Yucca Mountain was designated as the site for a national repository of nuclear waste in the Nuclear Waste Act of 01987. It was to be a deep geological repository for permanently sealing off and storing all of the nation’s nuclear waste, one that would require feats of engineering and billions of dollars to build. Construction began in the 01990s.  The repository was scheduled to open and begin accepting waste on March 21, 02017.

But pushback from Nevadans, who worried about long-term radiation risks and felt that it was unfair to store nuclear waste in a state that has no nuclear reactors, left the project defunded and on indefinite hiatus since 02011.

Today, nuclear power provides twenty percent of America’s electricity, producing almost 70,000 tons of waste a year. Most of the 121 nuclear sites in the United States opt for the San Onofre route, storing waste on-site in dry casks made of steel and concrete as they wait for the Department of Energy to choose a new repository.

III. Opening Ourselves to Deep Time

“We must have the backbone to look these enormous spans of time in the eye. We must have the courage to accept our responsibility as our planet’s – and our descendants’ – caretakers, millennium in and millennium out, without cowering before the magnitude of our challenge.” —Vincent Ialenti

An aerial view of Posiva Oy’s prospective nuclear waste repository site in Olkiluoto, Finland / via Posiva Oy

Anthropologist Vincent Ialenti  recently spent two years doing field work with a Finnish team of experts who were in the process of researching the Onkalo long term geological repository in Western Finland that, like Yucca Mountain, would store all of the Finland’s nuclear waste. The Safety Case project, as it was called, required experts to think in deep time about the myriad of factors (geological, ecological, and climatological) that might affect the site as it stored waste for thousands of years.

Ialenti’s goal was to examine how these experts conceived of the future:

What sort of scientific ethos, I wondered, do Safety Case experts adopt in their daily dealings with seemingly unimaginable spans of time? Has their work affected how they understand the world and humanity’s place within it? If so, how? If not, why not?

In the process, Ialenti found that his engagement with problems of deep time (“At what pace will Finland’s shoreline continue expanding outward into the Baltic Sea? How will human and animal populations’ habits change? What happens if forest fires, soil erosion or floods occur? How and where will lakes, rivers and forests sprout up, shrink and grow? What role will climate change play in all this?”) changed the way he conceived of the world around him, the stillness and serenity of  the landscapes transforming into a “Finland in flux”:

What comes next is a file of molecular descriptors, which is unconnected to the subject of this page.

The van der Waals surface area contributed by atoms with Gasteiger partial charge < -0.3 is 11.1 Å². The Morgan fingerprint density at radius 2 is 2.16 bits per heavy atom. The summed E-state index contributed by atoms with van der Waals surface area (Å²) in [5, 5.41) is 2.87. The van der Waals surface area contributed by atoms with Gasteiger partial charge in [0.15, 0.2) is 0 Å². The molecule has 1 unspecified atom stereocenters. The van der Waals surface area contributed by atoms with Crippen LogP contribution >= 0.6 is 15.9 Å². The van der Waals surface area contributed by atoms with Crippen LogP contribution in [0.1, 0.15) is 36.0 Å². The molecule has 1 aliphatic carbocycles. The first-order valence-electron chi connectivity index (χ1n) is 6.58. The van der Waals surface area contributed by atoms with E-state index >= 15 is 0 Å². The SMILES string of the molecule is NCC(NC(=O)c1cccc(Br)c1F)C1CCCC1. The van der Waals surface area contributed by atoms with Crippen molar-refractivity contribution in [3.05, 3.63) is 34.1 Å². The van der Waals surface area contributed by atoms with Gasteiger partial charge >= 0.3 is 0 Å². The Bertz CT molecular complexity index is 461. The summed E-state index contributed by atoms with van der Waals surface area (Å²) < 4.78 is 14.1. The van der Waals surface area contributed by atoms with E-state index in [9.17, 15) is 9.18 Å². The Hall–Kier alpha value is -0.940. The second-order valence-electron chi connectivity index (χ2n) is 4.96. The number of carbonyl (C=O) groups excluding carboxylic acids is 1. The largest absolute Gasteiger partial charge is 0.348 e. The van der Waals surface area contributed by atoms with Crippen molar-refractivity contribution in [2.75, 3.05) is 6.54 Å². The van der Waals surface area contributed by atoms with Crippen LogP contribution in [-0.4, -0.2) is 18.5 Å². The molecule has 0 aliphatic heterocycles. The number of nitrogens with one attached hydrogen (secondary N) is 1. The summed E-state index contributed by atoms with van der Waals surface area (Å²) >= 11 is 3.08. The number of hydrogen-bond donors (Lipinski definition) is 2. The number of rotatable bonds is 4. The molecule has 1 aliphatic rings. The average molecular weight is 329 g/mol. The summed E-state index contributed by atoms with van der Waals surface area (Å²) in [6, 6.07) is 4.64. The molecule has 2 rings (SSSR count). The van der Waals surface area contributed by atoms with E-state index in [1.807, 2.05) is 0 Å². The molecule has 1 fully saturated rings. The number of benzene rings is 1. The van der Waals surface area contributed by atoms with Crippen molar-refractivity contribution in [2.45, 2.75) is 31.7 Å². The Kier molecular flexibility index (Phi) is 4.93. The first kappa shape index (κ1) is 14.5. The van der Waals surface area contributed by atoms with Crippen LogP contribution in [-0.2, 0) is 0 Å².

I imagined the enormous Ice Age ice sheet that, 20,000 years ago, covered the land below. I imagined Finland decompressing when this enormous ice sheet later receded — its shorelines extending outward as Finland’s elevation rose ever higher above sea level. I imagined coastal areas of Finland emerging from the ice around 10,000 BC. I imagined lakes, rivers, forests and human settlements sprouting up, disappearing and changing shape and size over the millennia.

Ialenti’s field work convinced him of the necessity of long-term thinking in the Anthropocene, and that engaging with the problem of nuclear waste storage, unlikely though it may seem, is a useful way of inspiring it:

Many suggest we have entered the Anthropocene — a new geologic epoch ushered in by humanity’s own transformations of Earth’s climate, erosion patterns, extinctions, atmosphere and rock record. In such circumstances, we are challenged to adopt new ways of living, thinking and understanding our relationships with our planetary environment. To do so, anthropologist Richard Irvine has argued, we must first “be open to deep time.” We must, as Stewart Brand has urged, inhabit a longer “now.”

So, I wonder: Could it be that nuclear waste repository projects — long approached by environmentalists and critical intellectuals with skepticism — are developing among the best tools for re-thinking humanity’s place within the deeper history of our environment? Could opening ourselves to deep, geologic, planetary timescales inspire positive change in our ways of living on a damaged planet?

IV. How Long is Too Long?

Finland’s Onkalo repository for nuclear waste / via Remon

Finland’s Onkalo Repository  is designed to last for 100,000 years. In the 01990s, the U.S. Environmental Protection Agency decided that a 10,000 year-time span was how long a U.S. nuclear waste storage facility must remain sealed off, basing their decision in part on the predicted frequencies of ice ages.

But as Stroud reports, it was basically guesswork:

Later, [the 10,000-year EPA standard] was increased to a million years by the U.S. Court of Appeals in part due to the long half lives of certain radioactive isotopes and in part due to a significantly less conservative guess.

The increase in time from 10,000 years to 1 million years made the volcanic cones at Yucca look less stable and million-year-old salt deposits — like those found in New Mexico — more applicable to the nuclear waste problem.